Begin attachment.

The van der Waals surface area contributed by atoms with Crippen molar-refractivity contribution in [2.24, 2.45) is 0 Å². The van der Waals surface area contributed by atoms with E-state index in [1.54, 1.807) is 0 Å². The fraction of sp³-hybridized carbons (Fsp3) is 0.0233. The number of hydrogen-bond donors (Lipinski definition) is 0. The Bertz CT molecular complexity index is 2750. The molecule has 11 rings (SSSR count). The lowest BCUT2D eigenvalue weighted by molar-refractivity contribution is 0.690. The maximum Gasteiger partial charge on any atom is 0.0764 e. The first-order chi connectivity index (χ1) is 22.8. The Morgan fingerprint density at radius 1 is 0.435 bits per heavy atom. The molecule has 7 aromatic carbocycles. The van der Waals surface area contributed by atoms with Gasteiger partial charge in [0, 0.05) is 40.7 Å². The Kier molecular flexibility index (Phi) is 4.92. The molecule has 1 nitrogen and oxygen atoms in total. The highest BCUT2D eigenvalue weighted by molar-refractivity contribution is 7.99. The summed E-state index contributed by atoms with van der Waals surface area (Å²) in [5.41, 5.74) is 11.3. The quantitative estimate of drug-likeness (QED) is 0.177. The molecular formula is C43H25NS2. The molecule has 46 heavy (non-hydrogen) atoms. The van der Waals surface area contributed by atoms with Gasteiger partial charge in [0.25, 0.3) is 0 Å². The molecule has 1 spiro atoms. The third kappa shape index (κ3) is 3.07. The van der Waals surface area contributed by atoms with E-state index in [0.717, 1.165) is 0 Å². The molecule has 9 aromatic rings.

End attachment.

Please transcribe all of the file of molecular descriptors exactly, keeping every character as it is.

The van der Waals surface area contributed by atoms with Crippen molar-refractivity contribution in [2.24, 2.45) is 0 Å². The van der Waals surface area contributed by atoms with E-state index in [1.54, 1.807) is 0 Å². The fraction of sp³-hybridized carbons (Fsp3) is 0.0233. The number of hydrogen-bond donors (Lipinski definition) is 0. The Bertz CT molecular complexity index is 2750. The molecule has 11 rings (SSSR count). The lowest BCUT2D eigenvalue weighted by molar-refractivity contribution is 0.690. The maximum Gasteiger partial charge on any atom is 0.0764 e. The first-order chi connectivity index (χ1) is 22.8. The Morgan fingerprint density at radius 1 is 0.435 bits per heavy atom. The molecule has 7 aromatic carbocycles. The van der Waals surface area contributed by atoms with Gasteiger partial charge in [0, 0.05) is 40.7 Å². The Kier molecular flexibility index (Phi) is 4.92. The molecule has 1 nitrogen and oxygen atoms in total. The highest BCUT2D eigenvalue weighted by molar-refractivity contribution is 7.99. The summed E-state index contributed by atoms with van der Waals surface area (Å²) in [5.41, 5.74) is 11.3. The quantitative estimate of drug-likeness (QED) is 0.177. The molecular formula is C43H25NS2. The molecule has 46 heavy (non-hydrogen) atoms. The van der Waals surface area contributed by atoms with Gasteiger partial charge in [0.25, 0.3) is 0 Å². The molecule has 1 spiro atoms. The third kappa shape index (κ3) is 3.07. The van der Waals surface area contributed by atoms with E-state index in [0.717, 1.165) is 0 Å². The molecule has 9 aromatic rings.